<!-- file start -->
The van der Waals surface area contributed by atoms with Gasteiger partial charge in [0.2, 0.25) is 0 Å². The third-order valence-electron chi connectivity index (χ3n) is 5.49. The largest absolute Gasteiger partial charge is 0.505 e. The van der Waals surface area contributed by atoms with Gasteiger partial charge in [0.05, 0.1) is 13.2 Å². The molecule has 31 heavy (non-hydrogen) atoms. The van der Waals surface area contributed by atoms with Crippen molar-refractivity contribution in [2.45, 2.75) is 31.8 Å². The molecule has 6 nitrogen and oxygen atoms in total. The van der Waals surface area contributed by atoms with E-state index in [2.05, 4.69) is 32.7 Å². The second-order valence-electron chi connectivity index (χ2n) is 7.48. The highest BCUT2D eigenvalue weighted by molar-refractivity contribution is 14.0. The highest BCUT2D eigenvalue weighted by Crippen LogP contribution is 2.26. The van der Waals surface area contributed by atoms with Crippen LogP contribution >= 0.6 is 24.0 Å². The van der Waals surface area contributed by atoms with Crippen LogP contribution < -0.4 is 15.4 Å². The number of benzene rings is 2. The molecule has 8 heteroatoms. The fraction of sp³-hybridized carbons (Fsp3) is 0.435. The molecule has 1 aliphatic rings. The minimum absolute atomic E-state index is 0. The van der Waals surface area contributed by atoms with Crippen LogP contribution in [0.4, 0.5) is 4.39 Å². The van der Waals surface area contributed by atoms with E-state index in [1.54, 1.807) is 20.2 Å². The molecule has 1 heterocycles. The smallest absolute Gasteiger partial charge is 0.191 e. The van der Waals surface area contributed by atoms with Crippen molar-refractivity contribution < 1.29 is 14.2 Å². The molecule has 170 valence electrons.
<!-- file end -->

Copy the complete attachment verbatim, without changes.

The van der Waals surface area contributed by atoms with Gasteiger partial charge in [0.2, 0.25) is 0 Å². The third-order valence-electron chi connectivity index (χ3n) is 5.49. The largest absolute Gasteiger partial charge is 0.505 e. The van der Waals surface area contributed by atoms with Gasteiger partial charge in [0.05, 0.1) is 13.2 Å². The molecule has 31 heavy (non-hydrogen) atoms. The van der Waals surface area contributed by atoms with Crippen molar-refractivity contribution in [2.45, 2.75) is 31.8 Å². The molecule has 6 nitrogen and oxygen atoms in total. The van der Waals surface area contributed by atoms with E-state index in [2.05, 4.69) is 32.7 Å². The second-order valence-electron chi connectivity index (χ2n) is 7.48. The highest BCUT2D eigenvalue weighted by molar-refractivity contribution is 14.0. The highest BCUT2D eigenvalue weighted by Crippen LogP contribution is 2.26. The van der Waals surface area contributed by atoms with Crippen LogP contribution >= 0.6 is 24.0 Å². The van der Waals surface area contributed by atoms with Crippen LogP contribution < -0.4 is 15.4 Å². The number of benzene rings is 2. The molecule has 8 heteroatoms. The fraction of sp³-hybridized carbons (Fsp3) is 0.435. The molecule has 1 aliphatic rings. The minimum absolute atomic E-state index is 0. The van der Waals surface area contributed by atoms with Crippen LogP contribution in [0.4, 0.5) is 4.39 Å². The van der Waals surface area contributed by atoms with E-state index in [1.54, 1.807) is 20.2 Å². The molecule has 1 heterocycles. The smallest absolute Gasteiger partial charge is 0.191 e. The van der Waals surface area contributed by atoms with Crippen molar-refractivity contribution < 1.29 is 14.2 Å². The molecule has 170 valence electrons.